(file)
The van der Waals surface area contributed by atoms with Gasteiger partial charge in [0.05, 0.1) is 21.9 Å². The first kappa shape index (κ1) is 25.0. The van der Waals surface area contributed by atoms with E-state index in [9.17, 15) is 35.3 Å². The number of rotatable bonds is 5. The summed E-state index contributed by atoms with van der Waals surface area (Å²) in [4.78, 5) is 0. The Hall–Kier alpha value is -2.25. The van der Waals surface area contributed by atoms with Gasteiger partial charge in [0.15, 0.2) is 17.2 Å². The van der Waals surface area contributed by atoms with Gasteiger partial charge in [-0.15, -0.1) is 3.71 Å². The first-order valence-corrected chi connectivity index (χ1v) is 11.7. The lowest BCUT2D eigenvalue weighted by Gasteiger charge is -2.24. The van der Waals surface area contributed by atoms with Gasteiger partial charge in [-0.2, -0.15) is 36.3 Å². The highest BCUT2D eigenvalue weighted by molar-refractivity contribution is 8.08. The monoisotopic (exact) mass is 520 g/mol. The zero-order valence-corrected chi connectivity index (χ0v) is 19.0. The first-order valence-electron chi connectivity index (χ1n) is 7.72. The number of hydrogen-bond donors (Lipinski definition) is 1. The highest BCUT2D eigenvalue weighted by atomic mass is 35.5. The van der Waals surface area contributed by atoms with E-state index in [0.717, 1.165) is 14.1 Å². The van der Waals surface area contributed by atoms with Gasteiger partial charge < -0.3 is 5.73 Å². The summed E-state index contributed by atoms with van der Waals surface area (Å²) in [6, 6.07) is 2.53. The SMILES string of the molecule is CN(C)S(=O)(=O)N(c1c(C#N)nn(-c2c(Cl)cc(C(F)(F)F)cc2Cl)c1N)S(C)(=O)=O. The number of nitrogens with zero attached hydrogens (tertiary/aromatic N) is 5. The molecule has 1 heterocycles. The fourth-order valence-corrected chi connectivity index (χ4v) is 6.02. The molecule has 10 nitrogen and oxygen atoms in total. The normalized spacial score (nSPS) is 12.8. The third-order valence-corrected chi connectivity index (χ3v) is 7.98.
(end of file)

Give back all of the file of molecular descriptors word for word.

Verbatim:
The van der Waals surface area contributed by atoms with Gasteiger partial charge in [0.05, 0.1) is 21.9 Å². The first kappa shape index (κ1) is 25.0. The van der Waals surface area contributed by atoms with E-state index in [9.17, 15) is 35.3 Å². The number of rotatable bonds is 5. The summed E-state index contributed by atoms with van der Waals surface area (Å²) in [4.78, 5) is 0. The Hall–Kier alpha value is -2.25. The van der Waals surface area contributed by atoms with Gasteiger partial charge in [0.15, 0.2) is 17.2 Å². The van der Waals surface area contributed by atoms with Gasteiger partial charge in [-0.15, -0.1) is 3.71 Å². The first-order valence-corrected chi connectivity index (χ1v) is 11.7. The lowest BCUT2D eigenvalue weighted by Gasteiger charge is -2.24. The van der Waals surface area contributed by atoms with Gasteiger partial charge in [-0.2, -0.15) is 36.3 Å². The highest BCUT2D eigenvalue weighted by molar-refractivity contribution is 8.08. The monoisotopic (exact) mass is 520 g/mol. The zero-order valence-corrected chi connectivity index (χ0v) is 19.0. The first-order valence-electron chi connectivity index (χ1n) is 7.72. The number of hydrogen-bond donors (Lipinski definition) is 1. The highest BCUT2D eigenvalue weighted by atomic mass is 35.5. The van der Waals surface area contributed by atoms with E-state index in [0.717, 1.165) is 14.1 Å². The van der Waals surface area contributed by atoms with Gasteiger partial charge < -0.3 is 5.73 Å². The summed E-state index contributed by atoms with van der Waals surface area (Å²) in [6, 6.07) is 2.53. The SMILES string of the molecule is CN(C)S(=O)(=O)N(c1c(C#N)nn(-c2c(Cl)cc(C(F)(F)F)cc2Cl)c1N)S(C)(=O)=O. The number of nitrogens with zero attached hydrogens (tertiary/aromatic N) is 5. The molecule has 1 heterocycles. The fourth-order valence-corrected chi connectivity index (χ4v) is 6.02. The molecule has 10 nitrogen and oxygen atoms in total. The normalized spacial score (nSPS) is 12.8. The third-order valence-corrected chi connectivity index (χ3v) is 7.98.